An old friend returns to relax and celebrate the 12th anniversary of The Permaculture Podcast with me, Scott Mann.
In preparation for a new conversation with my friend Erin Harvey, here is our first interview about how she started her farm The Kale Yard, recorded and released in the Winter of 2013.
Perrine Hervé-Gruyer author, along with her husband Charles, of Miraculous Abundance: One-Quarter Acre, Two French Farmers, and Enough Food to Feed the World.
Visit Our Sponsor: Foraged.Market Donate Directly: via PayPal -or- Venmo @permaculturepodcast Want to listen to more conversations about Permaculture? Browse the extensive archives of the show. My guest for this episode is Sandor Katz, author of Wild Fermentation, The Art of Fermentation, and The Revolution Will Not Be Microwaved. If you’ve practiced any kind of fermentation and went looking for a recipe, reference, or just read about the wee yeasties and bacteria that transform our foods with their microbial magic, then you’ve probably read something by Sandor, and I recommend reading even more. Learn More
Visit Our Sponsor: Foraged.Market In this episode, Natalie Bogwalker shares her technique to quickly build soil for growing food in a temperate climate. You can watch the video of Natalie’s work on soil building at Wild Abundance, which is where today’s audio comes from, at: YouTube.com/ThePermaculturePodcast Find out more about Natalie, her work, and Wild Abundance at: WildAbundance.Net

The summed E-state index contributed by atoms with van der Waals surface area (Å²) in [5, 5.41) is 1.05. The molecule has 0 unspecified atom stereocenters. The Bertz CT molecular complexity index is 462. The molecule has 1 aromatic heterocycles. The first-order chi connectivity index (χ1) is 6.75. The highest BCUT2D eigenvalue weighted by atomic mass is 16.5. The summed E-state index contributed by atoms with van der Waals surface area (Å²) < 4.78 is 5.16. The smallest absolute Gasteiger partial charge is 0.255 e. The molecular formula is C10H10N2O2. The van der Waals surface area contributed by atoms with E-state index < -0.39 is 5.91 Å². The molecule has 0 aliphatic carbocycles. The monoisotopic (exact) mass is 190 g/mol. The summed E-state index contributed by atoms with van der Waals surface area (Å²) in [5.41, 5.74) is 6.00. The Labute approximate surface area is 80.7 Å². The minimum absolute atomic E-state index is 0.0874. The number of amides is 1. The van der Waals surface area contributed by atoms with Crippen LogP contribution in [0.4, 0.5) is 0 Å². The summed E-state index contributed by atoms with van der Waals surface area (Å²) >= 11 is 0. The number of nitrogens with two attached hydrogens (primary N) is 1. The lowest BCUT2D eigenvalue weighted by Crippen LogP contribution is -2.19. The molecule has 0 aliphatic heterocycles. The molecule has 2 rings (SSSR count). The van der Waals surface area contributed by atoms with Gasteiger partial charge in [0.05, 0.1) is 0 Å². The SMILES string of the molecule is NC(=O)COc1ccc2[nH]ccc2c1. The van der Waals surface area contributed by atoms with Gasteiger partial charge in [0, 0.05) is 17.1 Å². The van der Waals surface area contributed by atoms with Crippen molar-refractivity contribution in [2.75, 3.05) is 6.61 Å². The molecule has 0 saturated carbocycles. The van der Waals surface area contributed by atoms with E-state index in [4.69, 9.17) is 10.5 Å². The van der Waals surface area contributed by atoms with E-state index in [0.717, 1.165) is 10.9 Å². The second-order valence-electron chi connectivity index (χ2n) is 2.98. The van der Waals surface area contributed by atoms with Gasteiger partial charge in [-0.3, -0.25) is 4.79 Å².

John Kotab discusses his book Bee the Change, a travelogue about his discovery of what we can do to save bees and other pollinators.
My first conversation with Eric Toensmier from 2012, remastered, as he answers listener questions and we get deep on edible perennials, broadscale permaculture, and climate change.
Visit Our Sponsor: Foraged.Market Donate Directly: via PayPal -or- Venmo @permaculturepodcast Want to listen to more conversations about Permaculture? Browse the extensive archives of the show. In this episode, Eric Toensmeier returns to share some of his research on alley cropping, from his forthcoming book on this subject which he is writing in cooperation with Interlace Commons, an organization spreading the benefits and evidence of agroforestry, including alley cropping, with farmers. Resources Perennial Solutions Eric's Patreon Interlace Commons Kernza Perennial Grain Agroforesterie (Book) AGROOF (French Agroforestry Organization) Alley Cropping (Univ. of Missouri Center for Agroforestry Training Manual - PDF) Savanna Institute , Related Interviews Stream Restoration and Riparian Corridors - Dr. Bern Sweeney The Savanna Institute - Keefe Keeley Learn More
Remembering Dan Palmer who passed away suddenly the first week of August 2022.
Visit Our Sponsor: Foraged.Market Donate Directly: via PayPal -or- Venmo @permaculturepodcast Want to listen to more conversations about Permaculture? Browse the extensive archives of the show. This episode begins with a history lesson on Natural Farming and the work of Masanobu Fukuoka and leads into a conversation comparing and contrasting that method and his ideas to Permaculture, delivered in the voice and words of someone who was present in both movements from their earliest days, the late Larry Korn. Resources The One-Straw Revolutionary Learn More